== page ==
Serving Whom?

The idea that the interests of troubled homeowners and mortgage investors are aligned — and that they conflict with those of loan servicers — is gaining momentum.

The compensation structure of mortgage servicers has led to unnecessary foreclosures, Adam Levitin, an associate professor at Georgetown University Law Center, and Tara Twomey, of counsel at the National Consumer Law Center, wrote in a recent white paper.

"Servicers have no stake in the performance of mortgage loans, so they do not share investors' interest in maximizing the net present value of the loan," the authors wrote. "Instead, servicers' decision of whether to foreclose or modify a loan is based on their own cost and income structure, which is skewed toward foreclosure."

In the paper, published this month in the Yale Journal on Regulation, Levitin and Twomey said they doubt the industry's shortcomings are fixable without government intervention.

"Existing regulatory and monitoring structures are inadequate for ensuring alignment of servicer and investor interests, and the market is unlikely to self-correct because neither investors nor affected homeowners have the incentives or the bargaining power to fix the system," they wrote.

Investors in mortgage-backed securities are fairly powerless to monitor servicers, the paper said, because they lack sufficient data. Instead, they "rely on trustees to protect their interests, but MBS trustees have very limited contractual duties and little incentive to be more diligent," Levitin and Twomey said.

"Vigorous monitoring could jeopardize trustees' close business relationships with servicers and ultimately result in costs for the trustee if the servicer had to be replaced and the trustee had to step in as standby servicer," they wrote.

The government could ease the industry's ills by changing the compensation structure of servicers. One way to do that is to make a servicer's economic interest dependent on the return on a loan, they said.

Or, compensation could be structured so that a servicer has no economic interest in the particular loss-mitigation approach taken.

AVMs Threatened

New federal guidelines will significantly curb the use of automated valuation models in the appraisal process, says a default management and valuation firm, but they could also lead to more use of "hybrid" models.

Earlier this month the five federal banking regulators that make up the Federal Financial Institutions Examination Council — the Office of the Comptroller of the Currency, the Federal Reserve Board, the Federal Deposit Insurance Corp., the National Credit Union Administration and the Office of Thrift Supervisionissued guidelines that forbid regulated institutions from relying solely on technological tools like AVMs for a real estate valuation.

The agencies define AVMs as "computer programs that estimate a property's market value based on market, economic, and demographic factors."

According to the guidelines, "the results of an AVM would need to address a property's actual physical condition, and therefore, could not be based on an unsupported assumption, such as a property is in 'average' condition."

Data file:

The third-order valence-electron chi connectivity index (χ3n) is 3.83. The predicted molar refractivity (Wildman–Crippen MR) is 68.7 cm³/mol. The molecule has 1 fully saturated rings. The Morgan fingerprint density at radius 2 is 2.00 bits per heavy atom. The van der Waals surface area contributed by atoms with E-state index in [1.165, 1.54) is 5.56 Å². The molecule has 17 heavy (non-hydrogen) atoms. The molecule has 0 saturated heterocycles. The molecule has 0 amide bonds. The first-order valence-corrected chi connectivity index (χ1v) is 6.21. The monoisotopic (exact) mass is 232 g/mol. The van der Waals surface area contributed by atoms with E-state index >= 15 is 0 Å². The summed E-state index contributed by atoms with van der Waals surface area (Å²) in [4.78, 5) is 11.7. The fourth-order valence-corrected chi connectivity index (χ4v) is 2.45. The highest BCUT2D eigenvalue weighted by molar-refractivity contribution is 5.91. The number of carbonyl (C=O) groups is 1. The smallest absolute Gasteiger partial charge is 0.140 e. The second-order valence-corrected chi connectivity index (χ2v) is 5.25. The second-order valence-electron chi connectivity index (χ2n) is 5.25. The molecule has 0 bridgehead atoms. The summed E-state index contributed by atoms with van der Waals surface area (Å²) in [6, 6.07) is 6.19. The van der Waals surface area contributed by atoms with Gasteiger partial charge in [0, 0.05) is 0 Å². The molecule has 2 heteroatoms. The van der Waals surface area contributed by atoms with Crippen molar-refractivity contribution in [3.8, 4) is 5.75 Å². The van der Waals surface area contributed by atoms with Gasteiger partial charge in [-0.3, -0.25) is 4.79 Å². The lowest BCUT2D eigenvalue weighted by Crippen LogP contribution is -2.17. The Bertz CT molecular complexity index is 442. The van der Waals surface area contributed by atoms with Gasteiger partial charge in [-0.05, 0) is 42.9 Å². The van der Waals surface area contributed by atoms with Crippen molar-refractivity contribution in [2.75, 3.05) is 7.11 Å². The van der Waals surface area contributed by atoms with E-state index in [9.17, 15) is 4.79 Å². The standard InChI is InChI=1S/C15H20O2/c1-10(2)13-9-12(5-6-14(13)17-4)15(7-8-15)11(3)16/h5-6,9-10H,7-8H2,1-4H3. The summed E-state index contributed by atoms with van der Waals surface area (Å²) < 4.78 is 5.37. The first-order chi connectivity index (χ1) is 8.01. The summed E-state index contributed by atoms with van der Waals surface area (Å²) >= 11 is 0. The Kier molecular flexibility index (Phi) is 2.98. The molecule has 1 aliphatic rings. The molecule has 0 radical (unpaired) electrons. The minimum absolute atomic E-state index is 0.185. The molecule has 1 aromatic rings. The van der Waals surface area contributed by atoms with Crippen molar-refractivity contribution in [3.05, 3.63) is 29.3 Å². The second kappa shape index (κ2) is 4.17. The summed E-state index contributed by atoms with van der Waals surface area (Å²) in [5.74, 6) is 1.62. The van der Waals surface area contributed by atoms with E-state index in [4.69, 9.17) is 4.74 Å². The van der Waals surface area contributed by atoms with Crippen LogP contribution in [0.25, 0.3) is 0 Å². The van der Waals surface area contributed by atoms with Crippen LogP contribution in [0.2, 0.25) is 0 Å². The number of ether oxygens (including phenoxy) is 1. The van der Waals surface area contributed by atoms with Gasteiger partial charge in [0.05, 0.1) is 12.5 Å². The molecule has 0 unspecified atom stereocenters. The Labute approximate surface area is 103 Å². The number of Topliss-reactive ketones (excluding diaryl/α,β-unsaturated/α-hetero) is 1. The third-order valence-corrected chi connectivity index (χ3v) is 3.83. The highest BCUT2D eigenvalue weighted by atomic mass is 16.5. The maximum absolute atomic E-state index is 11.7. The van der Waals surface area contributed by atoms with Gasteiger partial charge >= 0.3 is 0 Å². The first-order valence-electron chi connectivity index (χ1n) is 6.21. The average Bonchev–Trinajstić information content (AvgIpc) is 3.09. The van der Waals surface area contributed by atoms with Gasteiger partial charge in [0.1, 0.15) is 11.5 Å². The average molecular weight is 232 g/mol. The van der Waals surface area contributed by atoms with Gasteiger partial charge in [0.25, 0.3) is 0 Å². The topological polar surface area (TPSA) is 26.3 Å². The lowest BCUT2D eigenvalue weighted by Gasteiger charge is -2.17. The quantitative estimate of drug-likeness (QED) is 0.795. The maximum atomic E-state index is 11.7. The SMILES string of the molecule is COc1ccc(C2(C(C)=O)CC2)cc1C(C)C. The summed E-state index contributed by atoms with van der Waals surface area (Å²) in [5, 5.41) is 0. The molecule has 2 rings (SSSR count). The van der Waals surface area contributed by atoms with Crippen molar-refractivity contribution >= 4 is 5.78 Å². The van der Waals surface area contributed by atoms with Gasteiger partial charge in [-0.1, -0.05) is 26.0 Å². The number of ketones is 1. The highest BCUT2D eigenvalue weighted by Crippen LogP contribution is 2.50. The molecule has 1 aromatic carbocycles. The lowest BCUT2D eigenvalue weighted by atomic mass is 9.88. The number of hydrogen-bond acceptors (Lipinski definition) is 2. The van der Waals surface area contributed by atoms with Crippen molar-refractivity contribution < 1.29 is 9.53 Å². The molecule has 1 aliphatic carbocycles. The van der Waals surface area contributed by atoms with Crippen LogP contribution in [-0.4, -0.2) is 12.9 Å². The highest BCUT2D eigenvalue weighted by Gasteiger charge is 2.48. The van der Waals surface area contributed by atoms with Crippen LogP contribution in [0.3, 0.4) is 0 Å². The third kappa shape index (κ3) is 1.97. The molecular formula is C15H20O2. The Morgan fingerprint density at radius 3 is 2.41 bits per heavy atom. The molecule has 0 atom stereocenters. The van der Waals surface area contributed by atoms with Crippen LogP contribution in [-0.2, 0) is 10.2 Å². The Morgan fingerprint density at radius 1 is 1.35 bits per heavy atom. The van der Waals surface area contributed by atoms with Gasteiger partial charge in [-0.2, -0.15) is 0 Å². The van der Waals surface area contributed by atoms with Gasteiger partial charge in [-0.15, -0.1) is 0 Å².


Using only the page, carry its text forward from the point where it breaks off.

Ryan Tomazin, president of Integrated Asset Services LLC in Denver, said that given these requirements, lenders may consider "hybrid" models that incorporate both a licensed appraiser and an AVM for certain applications.

AVMs have been a point of contention in the mortgage industry. Technology providers have promoted their use as a way to get more accurate valuations in less time.

But some appraisers say they are an inefficient substitute for trained, localized professionals.

Sunny in San Diego

The forecast for San Diego is good.

Over the next 12 months the city's home values are expected to have the biggest increase in the country, 3.5%, according to a real estate market forecast from Veros Real Estate Solutions released Wednesday.

The four other markets expected to record the biggest increases are the Kennewick/Richland/Pasco area in Washington State (3.4%); Pittsburgh, Pa. (2.7%); Fargo, N.D. (2.6%); and the Washington, D.C., metropolitan area (2.5%), Veros said.

About 40% of all major metro markets are expected to appreciate, though mildly, over the next year, said Veros, a Santa Ana, Calif., risk management and valuation services provider.

Over the next two years, about 60% of major metropolitan markets should manage to record some price appreciation, the company said.

Conversely, Reno, Nev.; Orlando, Fla.; Boise, Idaho; Daytona Beach, Fla.; and Port St. Lucie, Fla., are expected to have the biggest drops in home values through December 2011, with declines ranging from 6.3% to 7.2%.

Florida remains one of the weakest states by home values, Veros said, since it includes six of the 10 major U.S. markets that are expected to suffer the greatest depreciation.

Overall, the forecast is much more upbeat than last year's, Veros said, when some markets were expected to see price depreciation in the double-digit range.

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